Rav Chaim Richman, Director of the International Dept. of the Temple Institute, issued a dissenting opinion to the proclamations by the chief Rabbis regarding the proihibition of ascent to the Temple Mount:
"The recent proclamation of the Chief Rabbinate prohibiting Jews from ascending to the Temple Mount implies that ascent to the Mount is indeed forbidden by Torah law. However, this statement is inaccurate and misleading. According to the sources of halakhah, the place of the Holy of Holies and sanctified courtyards are well known and documented, and with proper study and proper preparations (such as immersion in a mikveh and the donning of non-leather shoes) one can visit this holy site without trespassing on the sacred areas.
"Throughout the ages many prominent halakhic authorities personally ascended to the Temple Mount, including the celebrated Rambam (Maimonides), who ascended to the Mount at the risk of his life in Crusader-dominated Jerusalem. Indeed, as the Rambam himself testifies in his letters, he was so moved that he merited to ascend the Temple Mount to pray there, that he instructed his descendants to mark the day of his aliya (6 Cheshvan 1166) as a day of personal yom tov (rejoicing) for all generations.
"Issues of Jewish law are not to be determined by personal feelings, opinions, or emotions. In the formulative process of halakhah, sources must be cited, verified and compared. Today, many prominent, respected Torah scholars, including yeshiva heads, visit the Temple Mount on a monthly basis together with hundreds of their students. To minimize or denigrate these scholars and to imply that they are acting outside of Torah law is misleading, damaging and wrong."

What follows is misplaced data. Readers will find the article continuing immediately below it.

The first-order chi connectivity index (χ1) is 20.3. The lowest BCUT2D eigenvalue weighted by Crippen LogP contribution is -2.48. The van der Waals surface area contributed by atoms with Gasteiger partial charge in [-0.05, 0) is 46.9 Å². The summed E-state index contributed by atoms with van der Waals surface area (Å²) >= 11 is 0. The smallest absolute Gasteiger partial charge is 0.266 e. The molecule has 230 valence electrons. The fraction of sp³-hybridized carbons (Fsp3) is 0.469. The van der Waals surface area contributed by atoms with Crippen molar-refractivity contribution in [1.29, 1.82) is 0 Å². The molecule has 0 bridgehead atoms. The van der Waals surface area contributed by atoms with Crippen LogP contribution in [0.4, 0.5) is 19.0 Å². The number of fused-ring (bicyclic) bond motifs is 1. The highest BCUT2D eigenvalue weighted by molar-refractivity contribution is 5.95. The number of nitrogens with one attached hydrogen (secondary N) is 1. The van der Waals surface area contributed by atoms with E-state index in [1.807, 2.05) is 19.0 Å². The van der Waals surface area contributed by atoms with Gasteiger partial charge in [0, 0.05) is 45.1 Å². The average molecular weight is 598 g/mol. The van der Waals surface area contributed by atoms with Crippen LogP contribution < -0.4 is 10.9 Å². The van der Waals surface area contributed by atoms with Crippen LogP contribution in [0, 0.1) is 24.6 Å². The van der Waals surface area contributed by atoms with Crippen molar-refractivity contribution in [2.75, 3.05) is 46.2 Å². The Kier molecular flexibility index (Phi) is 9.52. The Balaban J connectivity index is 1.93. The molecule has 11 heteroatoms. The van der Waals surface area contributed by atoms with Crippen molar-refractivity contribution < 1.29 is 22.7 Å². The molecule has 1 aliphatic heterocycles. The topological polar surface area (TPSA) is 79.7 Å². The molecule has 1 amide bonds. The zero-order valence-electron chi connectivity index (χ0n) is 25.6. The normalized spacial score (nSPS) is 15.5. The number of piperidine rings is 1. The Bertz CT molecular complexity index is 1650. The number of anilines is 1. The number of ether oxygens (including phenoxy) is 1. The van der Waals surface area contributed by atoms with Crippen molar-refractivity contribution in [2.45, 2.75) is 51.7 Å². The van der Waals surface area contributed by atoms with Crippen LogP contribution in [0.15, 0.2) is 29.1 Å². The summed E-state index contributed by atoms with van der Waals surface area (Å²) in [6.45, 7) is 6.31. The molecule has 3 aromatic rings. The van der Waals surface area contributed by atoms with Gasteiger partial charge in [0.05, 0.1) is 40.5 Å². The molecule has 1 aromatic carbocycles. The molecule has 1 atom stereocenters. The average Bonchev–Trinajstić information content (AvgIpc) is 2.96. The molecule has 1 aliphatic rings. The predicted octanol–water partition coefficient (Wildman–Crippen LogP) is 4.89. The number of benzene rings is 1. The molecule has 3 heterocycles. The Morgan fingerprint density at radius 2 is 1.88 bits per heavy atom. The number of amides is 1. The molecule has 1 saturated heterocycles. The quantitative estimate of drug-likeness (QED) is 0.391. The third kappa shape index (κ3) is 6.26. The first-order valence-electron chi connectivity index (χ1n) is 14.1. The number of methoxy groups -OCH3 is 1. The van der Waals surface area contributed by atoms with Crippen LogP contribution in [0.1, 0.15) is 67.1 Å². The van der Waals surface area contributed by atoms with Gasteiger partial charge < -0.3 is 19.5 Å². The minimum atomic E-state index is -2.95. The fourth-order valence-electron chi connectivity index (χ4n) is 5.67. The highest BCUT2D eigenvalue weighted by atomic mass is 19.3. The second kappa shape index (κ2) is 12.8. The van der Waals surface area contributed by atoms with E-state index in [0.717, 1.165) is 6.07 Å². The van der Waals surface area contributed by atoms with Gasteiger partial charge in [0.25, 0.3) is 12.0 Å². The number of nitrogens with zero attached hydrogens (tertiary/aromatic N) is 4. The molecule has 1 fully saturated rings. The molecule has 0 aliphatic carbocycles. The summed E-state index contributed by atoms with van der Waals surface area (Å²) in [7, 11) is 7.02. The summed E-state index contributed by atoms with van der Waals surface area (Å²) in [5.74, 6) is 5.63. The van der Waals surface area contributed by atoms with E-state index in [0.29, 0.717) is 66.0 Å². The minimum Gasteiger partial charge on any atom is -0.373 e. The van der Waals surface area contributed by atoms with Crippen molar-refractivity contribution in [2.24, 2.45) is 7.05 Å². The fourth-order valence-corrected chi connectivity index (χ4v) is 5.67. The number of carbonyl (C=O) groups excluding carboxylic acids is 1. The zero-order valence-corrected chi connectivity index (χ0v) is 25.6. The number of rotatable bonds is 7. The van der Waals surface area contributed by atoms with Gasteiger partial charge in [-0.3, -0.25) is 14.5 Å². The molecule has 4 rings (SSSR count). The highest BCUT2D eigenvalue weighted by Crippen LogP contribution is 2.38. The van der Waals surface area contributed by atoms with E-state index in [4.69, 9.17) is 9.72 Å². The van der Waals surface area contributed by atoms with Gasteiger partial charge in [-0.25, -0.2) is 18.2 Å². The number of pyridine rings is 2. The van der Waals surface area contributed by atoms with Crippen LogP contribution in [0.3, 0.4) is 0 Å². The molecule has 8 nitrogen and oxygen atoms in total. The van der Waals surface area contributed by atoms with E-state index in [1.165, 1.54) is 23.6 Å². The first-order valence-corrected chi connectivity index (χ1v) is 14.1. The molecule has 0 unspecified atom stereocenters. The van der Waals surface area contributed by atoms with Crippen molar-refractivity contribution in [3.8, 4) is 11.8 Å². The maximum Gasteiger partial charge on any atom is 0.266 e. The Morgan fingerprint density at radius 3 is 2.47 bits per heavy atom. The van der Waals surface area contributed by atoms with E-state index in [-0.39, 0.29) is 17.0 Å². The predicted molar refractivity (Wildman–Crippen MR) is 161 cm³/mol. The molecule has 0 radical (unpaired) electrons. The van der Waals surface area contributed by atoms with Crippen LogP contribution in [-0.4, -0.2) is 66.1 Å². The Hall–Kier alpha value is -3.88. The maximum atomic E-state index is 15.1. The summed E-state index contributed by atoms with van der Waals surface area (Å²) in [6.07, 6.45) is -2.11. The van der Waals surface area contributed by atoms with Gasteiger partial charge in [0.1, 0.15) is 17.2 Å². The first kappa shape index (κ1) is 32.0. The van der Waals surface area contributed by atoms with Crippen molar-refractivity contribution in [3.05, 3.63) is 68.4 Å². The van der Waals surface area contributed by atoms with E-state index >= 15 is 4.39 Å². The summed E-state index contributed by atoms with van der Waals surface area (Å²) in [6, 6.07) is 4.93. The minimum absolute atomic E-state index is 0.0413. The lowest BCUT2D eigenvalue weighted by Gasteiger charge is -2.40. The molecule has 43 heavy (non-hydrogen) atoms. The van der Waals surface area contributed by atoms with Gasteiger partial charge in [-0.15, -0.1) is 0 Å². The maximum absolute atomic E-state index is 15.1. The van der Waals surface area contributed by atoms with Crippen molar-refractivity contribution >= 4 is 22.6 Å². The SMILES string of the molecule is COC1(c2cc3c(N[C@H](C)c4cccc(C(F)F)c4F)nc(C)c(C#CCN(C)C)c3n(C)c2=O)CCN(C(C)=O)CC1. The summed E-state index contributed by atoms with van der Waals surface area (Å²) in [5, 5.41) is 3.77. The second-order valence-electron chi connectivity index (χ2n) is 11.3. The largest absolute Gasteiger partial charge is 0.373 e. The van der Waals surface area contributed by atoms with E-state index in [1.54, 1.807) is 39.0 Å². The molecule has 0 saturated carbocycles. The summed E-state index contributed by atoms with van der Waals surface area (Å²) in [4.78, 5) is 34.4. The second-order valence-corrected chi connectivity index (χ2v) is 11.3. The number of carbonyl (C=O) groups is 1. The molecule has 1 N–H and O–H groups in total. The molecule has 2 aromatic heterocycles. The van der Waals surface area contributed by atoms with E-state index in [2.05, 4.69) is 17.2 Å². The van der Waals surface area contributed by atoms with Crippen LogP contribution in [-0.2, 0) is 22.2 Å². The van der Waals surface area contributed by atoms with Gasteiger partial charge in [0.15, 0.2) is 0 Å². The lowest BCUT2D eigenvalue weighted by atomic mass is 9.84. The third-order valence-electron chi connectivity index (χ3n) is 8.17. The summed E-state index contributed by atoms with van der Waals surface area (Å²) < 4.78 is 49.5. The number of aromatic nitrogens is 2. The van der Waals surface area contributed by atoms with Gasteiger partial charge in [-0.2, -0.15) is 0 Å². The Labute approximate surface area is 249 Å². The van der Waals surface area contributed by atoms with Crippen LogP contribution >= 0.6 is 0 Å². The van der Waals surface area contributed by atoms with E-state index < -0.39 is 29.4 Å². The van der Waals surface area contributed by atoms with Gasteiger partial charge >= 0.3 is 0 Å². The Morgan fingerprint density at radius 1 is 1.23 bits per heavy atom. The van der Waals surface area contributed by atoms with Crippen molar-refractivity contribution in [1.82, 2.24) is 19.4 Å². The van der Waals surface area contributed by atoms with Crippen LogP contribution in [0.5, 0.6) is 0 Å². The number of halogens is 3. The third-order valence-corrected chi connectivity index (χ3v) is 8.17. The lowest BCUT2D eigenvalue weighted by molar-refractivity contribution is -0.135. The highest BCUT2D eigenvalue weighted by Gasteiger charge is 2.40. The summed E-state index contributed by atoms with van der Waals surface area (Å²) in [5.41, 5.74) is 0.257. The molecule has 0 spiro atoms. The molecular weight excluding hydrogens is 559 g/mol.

Rabbi Richman is co-host of the popular weekly "Temple Talk" internet radio program on Israel National Radio.
There are various factors behind the proclamation forbidding ascent to the holiest site of the Jewish people. One is the conflicting, documented opinions as to the exact locations of the sanctified areas, including that of the R"osh, leading medieval rabbinic commentator and authority who differed with Maimonides. Another is the inability to see to it that those ascending - even if they follow a specific opinion on locations and especially if they are not observant and simply want to tour a heritage site - follow the halakhic admonitions about preparations and behavior.
Those rabbis who visit the Mount with their students see it as an emergency situation, as well as a holy experience. They are afraid that artifacts that prove Jewish history on the Mount will be destroyed irretrievably by the Islamic Wakf that controls the site and that Israel will lose its sovereignty over the Mount, since it has no presence there and the Muslims are now denying that the Holy Temples ever existed.
All the rabbis involved, no matter what their opinion on the issue, yearn for the coming of the Messiah and the rebuilding of the Holy Temple on the Temple Mount. At that point in time, they said, all the controversies and questions will be resolved.